William Bustos brought several disability discrimination-related claims against his employer Global P.E.T., Inc. Mr. Bustos was fired just a day before he was scheduled to have carpal tunnel surgery. The case went to trial and resulted in a defense verdict. Despite the defense verdict, the jury found that Mr. Bustos’s disability was a substantial motivating reason for Global P.E.T., Inc.’s decision to terminate him. However, the jury also found that Global P.E.T., Inc.’s conduct was not a substantial factor in causing harm to Mr. Bustos. Bustos v. Global P.E.T., Inc., et al., Fourth Appellate Court of Appeal, No. E065869 (published Jan. 16, 2018).
Mr. Bustos requested attorneys’ fees, citing to the holding in Harris v. City of Santa Monica (2013) 56 Cal.4th 203 (Harris) that “a plaintiff subject to an adverse employment decision in which discrimination was a substantial motivating factor may be eligible for reasonable attorney’s fees and costs expended for the purpose of redressing, preventing, or deterring that discrimination[.]” Mr. Bustos reasoned that such an award was arguably feasible even if the discrimination did not “result in compensable injury.”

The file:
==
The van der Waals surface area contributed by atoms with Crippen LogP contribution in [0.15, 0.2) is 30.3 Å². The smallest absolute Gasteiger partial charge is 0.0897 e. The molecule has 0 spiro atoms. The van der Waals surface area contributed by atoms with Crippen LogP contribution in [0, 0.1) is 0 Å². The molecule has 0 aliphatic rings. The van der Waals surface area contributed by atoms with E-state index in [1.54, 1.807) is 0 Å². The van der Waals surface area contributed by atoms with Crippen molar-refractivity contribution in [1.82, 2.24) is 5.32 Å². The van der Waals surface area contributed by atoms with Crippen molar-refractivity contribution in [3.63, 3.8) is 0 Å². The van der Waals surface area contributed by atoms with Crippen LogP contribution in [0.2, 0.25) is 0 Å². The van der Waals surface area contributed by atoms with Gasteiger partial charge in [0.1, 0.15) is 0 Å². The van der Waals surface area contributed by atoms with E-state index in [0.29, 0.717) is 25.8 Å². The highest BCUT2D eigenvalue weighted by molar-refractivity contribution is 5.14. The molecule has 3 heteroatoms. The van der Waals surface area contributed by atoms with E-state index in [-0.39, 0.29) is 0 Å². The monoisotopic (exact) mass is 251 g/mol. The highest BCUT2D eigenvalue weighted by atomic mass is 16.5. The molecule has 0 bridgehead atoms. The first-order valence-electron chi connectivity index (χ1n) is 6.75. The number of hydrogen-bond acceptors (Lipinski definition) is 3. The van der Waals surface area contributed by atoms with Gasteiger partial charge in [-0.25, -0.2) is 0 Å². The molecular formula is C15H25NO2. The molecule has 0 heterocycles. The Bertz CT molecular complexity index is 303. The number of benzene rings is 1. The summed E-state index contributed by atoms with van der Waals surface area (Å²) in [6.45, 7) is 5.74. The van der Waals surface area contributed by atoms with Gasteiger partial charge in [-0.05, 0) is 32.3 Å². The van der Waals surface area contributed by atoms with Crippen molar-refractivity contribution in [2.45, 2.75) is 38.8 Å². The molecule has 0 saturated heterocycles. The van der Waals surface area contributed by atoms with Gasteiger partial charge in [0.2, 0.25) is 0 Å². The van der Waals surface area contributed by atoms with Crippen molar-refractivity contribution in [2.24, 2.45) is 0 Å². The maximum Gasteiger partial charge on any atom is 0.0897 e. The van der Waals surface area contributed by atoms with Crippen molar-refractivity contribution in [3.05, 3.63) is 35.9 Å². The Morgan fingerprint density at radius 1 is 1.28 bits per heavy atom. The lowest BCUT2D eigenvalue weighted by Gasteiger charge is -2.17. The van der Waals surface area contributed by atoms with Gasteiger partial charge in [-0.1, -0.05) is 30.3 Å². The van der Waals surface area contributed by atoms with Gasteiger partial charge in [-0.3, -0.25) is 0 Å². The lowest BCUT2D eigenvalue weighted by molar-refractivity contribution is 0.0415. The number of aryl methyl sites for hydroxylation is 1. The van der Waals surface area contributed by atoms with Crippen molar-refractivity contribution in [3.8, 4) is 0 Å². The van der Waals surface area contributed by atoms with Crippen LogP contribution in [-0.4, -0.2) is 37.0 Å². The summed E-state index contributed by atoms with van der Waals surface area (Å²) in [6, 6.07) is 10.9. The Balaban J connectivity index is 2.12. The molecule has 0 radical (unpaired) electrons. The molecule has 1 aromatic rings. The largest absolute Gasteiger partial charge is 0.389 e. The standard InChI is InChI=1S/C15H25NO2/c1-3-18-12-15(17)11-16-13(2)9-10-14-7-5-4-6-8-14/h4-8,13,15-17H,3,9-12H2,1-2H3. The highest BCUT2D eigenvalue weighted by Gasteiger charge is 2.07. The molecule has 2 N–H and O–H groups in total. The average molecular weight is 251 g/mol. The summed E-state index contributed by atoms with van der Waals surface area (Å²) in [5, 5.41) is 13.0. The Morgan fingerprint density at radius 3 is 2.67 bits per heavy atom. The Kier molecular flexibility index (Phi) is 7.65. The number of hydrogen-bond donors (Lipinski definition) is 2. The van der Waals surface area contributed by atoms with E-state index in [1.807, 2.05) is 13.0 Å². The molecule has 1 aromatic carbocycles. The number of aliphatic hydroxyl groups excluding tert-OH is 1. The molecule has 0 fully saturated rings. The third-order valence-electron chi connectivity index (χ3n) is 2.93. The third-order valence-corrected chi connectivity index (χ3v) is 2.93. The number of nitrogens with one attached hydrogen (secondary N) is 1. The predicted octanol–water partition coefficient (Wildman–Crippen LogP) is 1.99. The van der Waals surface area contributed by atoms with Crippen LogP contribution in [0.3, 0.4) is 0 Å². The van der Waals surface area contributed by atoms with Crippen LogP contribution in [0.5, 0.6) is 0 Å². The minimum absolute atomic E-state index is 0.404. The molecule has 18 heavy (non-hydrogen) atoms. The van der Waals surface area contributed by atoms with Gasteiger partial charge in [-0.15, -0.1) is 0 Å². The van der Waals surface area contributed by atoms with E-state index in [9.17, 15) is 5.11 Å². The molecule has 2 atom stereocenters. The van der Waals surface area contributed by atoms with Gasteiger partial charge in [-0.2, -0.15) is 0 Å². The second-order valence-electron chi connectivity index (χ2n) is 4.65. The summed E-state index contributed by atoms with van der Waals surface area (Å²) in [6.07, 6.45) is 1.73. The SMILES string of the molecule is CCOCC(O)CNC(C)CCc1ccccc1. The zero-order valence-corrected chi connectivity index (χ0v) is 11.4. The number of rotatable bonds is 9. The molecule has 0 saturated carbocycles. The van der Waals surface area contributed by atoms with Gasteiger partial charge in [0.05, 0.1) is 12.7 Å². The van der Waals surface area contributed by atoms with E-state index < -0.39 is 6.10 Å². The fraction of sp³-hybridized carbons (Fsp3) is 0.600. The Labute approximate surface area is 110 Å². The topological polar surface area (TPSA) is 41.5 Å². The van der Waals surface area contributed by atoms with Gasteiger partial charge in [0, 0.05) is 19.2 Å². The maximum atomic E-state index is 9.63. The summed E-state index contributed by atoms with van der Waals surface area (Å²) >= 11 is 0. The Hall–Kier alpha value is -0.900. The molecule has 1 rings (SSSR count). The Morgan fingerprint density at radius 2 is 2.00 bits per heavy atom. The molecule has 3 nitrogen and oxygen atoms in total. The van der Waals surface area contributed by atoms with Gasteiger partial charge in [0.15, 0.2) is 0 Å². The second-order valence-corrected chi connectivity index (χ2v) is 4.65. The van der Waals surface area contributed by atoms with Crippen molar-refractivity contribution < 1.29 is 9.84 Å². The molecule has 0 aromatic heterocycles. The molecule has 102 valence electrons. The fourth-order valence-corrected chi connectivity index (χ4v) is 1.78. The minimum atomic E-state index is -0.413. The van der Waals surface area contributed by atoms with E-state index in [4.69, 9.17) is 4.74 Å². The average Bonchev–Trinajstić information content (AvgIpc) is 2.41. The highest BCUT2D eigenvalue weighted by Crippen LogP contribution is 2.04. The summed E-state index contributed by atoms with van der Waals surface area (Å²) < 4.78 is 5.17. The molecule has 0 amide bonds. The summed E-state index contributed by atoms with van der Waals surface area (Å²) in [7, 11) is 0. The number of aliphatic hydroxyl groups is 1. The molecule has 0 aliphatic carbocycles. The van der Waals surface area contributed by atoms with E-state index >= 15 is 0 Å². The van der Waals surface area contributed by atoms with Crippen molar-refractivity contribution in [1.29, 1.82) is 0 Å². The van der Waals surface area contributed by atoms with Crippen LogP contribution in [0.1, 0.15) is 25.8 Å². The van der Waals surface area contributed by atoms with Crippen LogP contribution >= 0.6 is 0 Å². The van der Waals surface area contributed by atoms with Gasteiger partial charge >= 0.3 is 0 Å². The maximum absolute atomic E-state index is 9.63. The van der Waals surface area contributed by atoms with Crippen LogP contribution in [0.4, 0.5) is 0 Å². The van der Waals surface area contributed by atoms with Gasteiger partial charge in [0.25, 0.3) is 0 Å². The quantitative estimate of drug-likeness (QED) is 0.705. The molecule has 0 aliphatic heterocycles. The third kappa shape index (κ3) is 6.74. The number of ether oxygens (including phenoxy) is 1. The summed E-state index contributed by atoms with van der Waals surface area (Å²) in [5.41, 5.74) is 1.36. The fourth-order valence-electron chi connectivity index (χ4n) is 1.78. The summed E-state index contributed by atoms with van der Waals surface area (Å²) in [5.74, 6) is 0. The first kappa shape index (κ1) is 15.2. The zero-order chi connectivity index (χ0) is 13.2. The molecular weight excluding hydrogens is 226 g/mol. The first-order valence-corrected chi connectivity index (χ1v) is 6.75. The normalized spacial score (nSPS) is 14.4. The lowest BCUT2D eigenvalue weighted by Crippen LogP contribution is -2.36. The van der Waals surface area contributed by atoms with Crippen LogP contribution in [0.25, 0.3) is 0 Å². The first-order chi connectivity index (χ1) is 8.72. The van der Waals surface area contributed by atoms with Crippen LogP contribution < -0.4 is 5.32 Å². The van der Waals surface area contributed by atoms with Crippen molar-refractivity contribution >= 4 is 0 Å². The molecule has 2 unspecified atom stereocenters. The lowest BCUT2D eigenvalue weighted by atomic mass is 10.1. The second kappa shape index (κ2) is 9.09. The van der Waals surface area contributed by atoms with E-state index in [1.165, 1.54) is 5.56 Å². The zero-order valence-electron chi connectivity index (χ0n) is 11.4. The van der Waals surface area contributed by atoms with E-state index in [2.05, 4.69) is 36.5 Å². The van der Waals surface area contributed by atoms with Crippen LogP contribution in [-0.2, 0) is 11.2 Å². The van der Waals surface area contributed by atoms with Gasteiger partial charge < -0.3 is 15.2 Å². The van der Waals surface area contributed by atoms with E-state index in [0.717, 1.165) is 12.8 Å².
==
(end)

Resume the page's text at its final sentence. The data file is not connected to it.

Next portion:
The trial court denied Mr. Bustos’s motion for attorneys’ fees and the appellate court affirmed. The Fourth Appellate District looked at whether Mr. Bustos had realized his litigation objectives. It also analyzed whether Global P.E.T., Inc. was required to pay his attorneys’ fees given the jury’s findings. In an attempt to answer these queries, the appellate court re-visited the language in Harris, focusing on whether a plaintiff who was subjected “to an adverse employment decision in which discrimination was a substantial motivating factor may be eligible for reasonable attorney’s fees and costs expended for the purpose of redressing, preventing or deterring that discrimination.” Id. at 235. The court honed in on the phrase “may be eligible,” and found that an award for attorneys’ fees is discretionary. Because Mr. Bustos obtained no equitable or monetary relief at trial, the appellate court also found that it was reasonable to conclude that he had “not realized his litigation objectives.” Global, P.E.T., Inc., by contrast had. Thus, it was not unreasonable for the trial court to exercise its discretion and deny Mr. Bustos’s motion for attorneys’ fees as the prevailing party.
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